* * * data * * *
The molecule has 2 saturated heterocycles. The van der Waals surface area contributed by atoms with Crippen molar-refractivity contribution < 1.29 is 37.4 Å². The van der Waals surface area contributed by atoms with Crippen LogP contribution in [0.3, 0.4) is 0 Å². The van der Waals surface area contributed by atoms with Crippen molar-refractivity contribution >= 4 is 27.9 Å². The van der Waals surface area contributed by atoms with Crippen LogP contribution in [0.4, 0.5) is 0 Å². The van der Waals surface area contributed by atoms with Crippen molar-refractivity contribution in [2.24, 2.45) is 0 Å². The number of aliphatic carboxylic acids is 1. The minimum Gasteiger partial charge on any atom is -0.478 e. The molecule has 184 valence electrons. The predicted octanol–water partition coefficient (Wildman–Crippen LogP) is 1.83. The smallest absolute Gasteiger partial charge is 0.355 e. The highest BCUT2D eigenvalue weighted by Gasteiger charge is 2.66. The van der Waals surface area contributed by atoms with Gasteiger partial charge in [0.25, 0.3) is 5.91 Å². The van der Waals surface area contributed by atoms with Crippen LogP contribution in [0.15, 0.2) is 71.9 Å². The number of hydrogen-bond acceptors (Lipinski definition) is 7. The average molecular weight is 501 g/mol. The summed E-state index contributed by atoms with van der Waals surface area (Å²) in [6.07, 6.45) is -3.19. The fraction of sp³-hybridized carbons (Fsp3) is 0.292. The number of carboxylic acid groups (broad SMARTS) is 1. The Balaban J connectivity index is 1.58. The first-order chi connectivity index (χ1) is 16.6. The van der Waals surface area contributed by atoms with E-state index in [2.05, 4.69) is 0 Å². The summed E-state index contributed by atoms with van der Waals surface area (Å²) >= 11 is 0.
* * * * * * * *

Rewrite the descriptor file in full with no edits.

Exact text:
The molecule has 2 saturated heterocycles. The van der Waals surface area contributed by atoms with Crippen molar-refractivity contribution < 1.29 is 37.4 Å². The van der Waals surface area contributed by atoms with Crippen LogP contribution in [0.3, 0.4) is 0 Å². The van der Waals surface area contributed by atoms with Crippen molar-refractivity contribution >= 4 is 27.9 Å². The van der Waals surface area contributed by atoms with Crippen LogP contribution in [0.4, 0.5) is 0 Å². The van der Waals surface area contributed by atoms with Crippen molar-refractivity contribution in [2.24, 2.45) is 0 Å². The number of aliphatic carboxylic acids is 1. The minimum Gasteiger partial charge on any atom is -0.478 e. The molecule has 184 valence electrons. The predicted octanol–water partition coefficient (Wildman–Crippen LogP) is 1.83. The smallest absolute Gasteiger partial charge is 0.355 e. The highest BCUT2D eigenvalue weighted by Gasteiger charge is 2.66. The van der Waals surface area contributed by atoms with Gasteiger partial charge in [0.25, 0.3) is 5.91 Å². The van der Waals surface area contributed by atoms with Crippen LogP contribution in [0.15, 0.2) is 71.9 Å². The number of hydrogen-bond acceptors (Lipinski definition) is 7. The average molecular weight is 501 g/mol. The summed E-state index contributed by atoms with van der Waals surface area (Å²) in [6.07, 6.45) is -3.19. The fraction of sp³-hybridized carbons (Fsp3) is 0.292. The number of carboxylic acid groups (broad SMARTS) is 1. The Balaban J connectivity index is 1.58. The first-order chi connectivity index (χ1) is 16.6. The van der Waals surface area contributed by atoms with E-state index in [2.05, 4.69) is 0 Å². The summed E-state index contributed by atoms with van der Waals surface area (Å²) >= 11 is 0.